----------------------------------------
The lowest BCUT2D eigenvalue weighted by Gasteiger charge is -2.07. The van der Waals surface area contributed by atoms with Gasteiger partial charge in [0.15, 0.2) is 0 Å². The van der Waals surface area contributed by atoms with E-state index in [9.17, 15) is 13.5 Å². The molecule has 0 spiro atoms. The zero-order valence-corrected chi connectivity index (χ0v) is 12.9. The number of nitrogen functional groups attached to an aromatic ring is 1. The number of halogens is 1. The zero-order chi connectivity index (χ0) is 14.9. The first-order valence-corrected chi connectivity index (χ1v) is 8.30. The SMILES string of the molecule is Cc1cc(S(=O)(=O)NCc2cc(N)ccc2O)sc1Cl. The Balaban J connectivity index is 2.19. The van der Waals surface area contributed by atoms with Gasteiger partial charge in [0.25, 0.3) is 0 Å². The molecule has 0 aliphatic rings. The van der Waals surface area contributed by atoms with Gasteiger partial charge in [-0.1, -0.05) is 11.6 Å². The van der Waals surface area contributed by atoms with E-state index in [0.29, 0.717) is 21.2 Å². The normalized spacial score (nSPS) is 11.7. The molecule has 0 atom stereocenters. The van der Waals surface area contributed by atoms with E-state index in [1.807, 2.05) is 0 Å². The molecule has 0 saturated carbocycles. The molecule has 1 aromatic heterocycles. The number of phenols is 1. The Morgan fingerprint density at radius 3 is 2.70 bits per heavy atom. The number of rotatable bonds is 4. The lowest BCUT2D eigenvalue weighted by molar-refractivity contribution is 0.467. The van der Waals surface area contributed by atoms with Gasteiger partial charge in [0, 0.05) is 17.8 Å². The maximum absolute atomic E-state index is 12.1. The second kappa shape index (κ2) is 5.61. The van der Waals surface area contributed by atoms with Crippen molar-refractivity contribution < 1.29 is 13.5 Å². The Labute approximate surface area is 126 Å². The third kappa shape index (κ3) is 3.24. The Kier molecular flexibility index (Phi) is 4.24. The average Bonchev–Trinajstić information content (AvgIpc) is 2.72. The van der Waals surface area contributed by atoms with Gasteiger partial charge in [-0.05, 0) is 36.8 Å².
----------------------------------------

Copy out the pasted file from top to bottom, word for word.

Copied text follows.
The lowest BCUT2D eigenvalue weighted by Gasteiger charge is -2.07. The van der Waals surface area contributed by atoms with Gasteiger partial charge in [0.15, 0.2) is 0 Å². The van der Waals surface area contributed by atoms with E-state index in [9.17, 15) is 13.5 Å². The molecule has 0 spiro atoms. The zero-order valence-corrected chi connectivity index (χ0v) is 12.9. The number of nitrogen functional groups attached to an aromatic ring is 1. The number of halogens is 1. The zero-order chi connectivity index (χ0) is 14.9. The first-order valence-corrected chi connectivity index (χ1v) is 8.30. The SMILES string of the molecule is Cc1cc(S(=O)(=O)NCc2cc(N)ccc2O)sc1Cl. The Balaban J connectivity index is 2.19. The van der Waals surface area contributed by atoms with Gasteiger partial charge in [0.25, 0.3) is 0 Å². The molecule has 0 aliphatic rings. The van der Waals surface area contributed by atoms with Gasteiger partial charge in [-0.1, -0.05) is 11.6 Å². The van der Waals surface area contributed by atoms with E-state index in [0.29, 0.717) is 21.2 Å². The normalized spacial score (nSPS) is 11.7. The molecule has 0 atom stereocenters. The van der Waals surface area contributed by atoms with E-state index in [1.807, 2.05) is 0 Å². The molecule has 0 saturated carbocycles. The molecule has 1 aromatic heterocycles. The number of phenols is 1. The Morgan fingerprint density at radius 3 is 2.70 bits per heavy atom. The number of rotatable bonds is 4. The lowest BCUT2D eigenvalue weighted by molar-refractivity contribution is 0.467. The van der Waals surface area contributed by atoms with Gasteiger partial charge in [0, 0.05) is 17.8 Å². The maximum absolute atomic E-state index is 12.1. The second kappa shape index (κ2) is 5.61. The van der Waals surface area contributed by atoms with Crippen molar-refractivity contribution < 1.29 is 13.5 Å². The Labute approximate surface area is 126 Å². The third kappa shape index (κ3) is 3.24. The Kier molecular flexibility index (Phi) is 4.24. The average Bonchev–Trinajstić information content (AvgIpc) is 2.72. The van der Waals surface area contributed by atoms with Gasteiger partial charge in [-0.05, 0) is 36.8 Å².